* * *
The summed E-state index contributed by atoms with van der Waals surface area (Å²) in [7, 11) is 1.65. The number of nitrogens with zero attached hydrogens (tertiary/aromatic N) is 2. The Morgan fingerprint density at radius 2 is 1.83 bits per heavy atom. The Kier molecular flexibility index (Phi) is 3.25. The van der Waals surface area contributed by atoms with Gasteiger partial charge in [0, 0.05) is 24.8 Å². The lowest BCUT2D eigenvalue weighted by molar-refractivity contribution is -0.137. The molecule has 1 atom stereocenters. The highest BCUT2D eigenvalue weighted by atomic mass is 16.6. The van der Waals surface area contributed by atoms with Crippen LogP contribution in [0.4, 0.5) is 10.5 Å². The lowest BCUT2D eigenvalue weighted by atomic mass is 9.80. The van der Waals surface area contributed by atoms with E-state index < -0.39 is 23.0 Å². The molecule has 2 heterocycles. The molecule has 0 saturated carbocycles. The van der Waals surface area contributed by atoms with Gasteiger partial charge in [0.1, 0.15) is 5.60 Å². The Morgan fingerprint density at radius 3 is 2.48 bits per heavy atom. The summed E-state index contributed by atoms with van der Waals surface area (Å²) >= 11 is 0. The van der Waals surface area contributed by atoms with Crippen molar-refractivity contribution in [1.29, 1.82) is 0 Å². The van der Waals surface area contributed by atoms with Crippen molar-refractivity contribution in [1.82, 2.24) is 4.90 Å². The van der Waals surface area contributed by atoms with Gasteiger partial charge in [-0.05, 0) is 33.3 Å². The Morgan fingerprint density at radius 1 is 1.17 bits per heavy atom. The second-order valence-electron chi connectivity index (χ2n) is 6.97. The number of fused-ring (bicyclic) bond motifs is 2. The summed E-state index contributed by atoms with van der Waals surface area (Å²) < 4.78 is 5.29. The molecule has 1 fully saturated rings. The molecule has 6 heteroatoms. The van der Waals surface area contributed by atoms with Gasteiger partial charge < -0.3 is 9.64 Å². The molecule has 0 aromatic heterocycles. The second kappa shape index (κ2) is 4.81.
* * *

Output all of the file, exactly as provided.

The summed E-state index contributed by atoms with van der Waals surface area (Å²) in [7, 11) is 1.65. The number of nitrogens with zero attached hydrogens (tertiary/aromatic N) is 2. The Morgan fingerprint density at radius 2 is 1.83 bits per heavy atom. The Kier molecular flexibility index (Phi) is 3.25. The van der Waals surface area contributed by atoms with Gasteiger partial charge in [0, 0.05) is 24.8 Å². The lowest BCUT2D eigenvalue weighted by molar-refractivity contribution is -0.137. The molecule has 1 atom stereocenters. The highest BCUT2D eigenvalue weighted by atomic mass is 16.6. The van der Waals surface area contributed by atoms with Crippen LogP contribution in [0.4, 0.5) is 10.5 Å². The lowest BCUT2D eigenvalue weighted by atomic mass is 9.80. The van der Waals surface area contributed by atoms with E-state index < -0.39 is 23.0 Å². The molecule has 2 heterocycles. The molecule has 0 saturated carbocycles. The van der Waals surface area contributed by atoms with Gasteiger partial charge in [0.1, 0.15) is 5.60 Å². The Morgan fingerprint density at radius 3 is 2.48 bits per heavy atom. The summed E-state index contributed by atoms with van der Waals surface area (Å²) >= 11 is 0. The van der Waals surface area contributed by atoms with Crippen molar-refractivity contribution in [1.29, 1.82) is 0 Å². The van der Waals surface area contributed by atoms with Crippen molar-refractivity contribution in [1.82, 2.24) is 4.90 Å². The van der Waals surface area contributed by atoms with Gasteiger partial charge in [-0.05, 0) is 33.3 Å². The Morgan fingerprint density at radius 1 is 1.17 bits per heavy atom. The second-order valence-electron chi connectivity index (χ2n) is 6.97. The number of fused-ring (bicyclic) bond motifs is 2. The summed E-state index contributed by atoms with van der Waals surface area (Å²) < 4.78 is 5.29. The molecule has 1 fully saturated rings. The molecule has 6 heteroatoms. The van der Waals surface area contributed by atoms with Gasteiger partial charge < -0.3 is 9.64 Å². The molecule has 0 aromatic heterocycles. The second kappa shape index (κ2) is 4.81.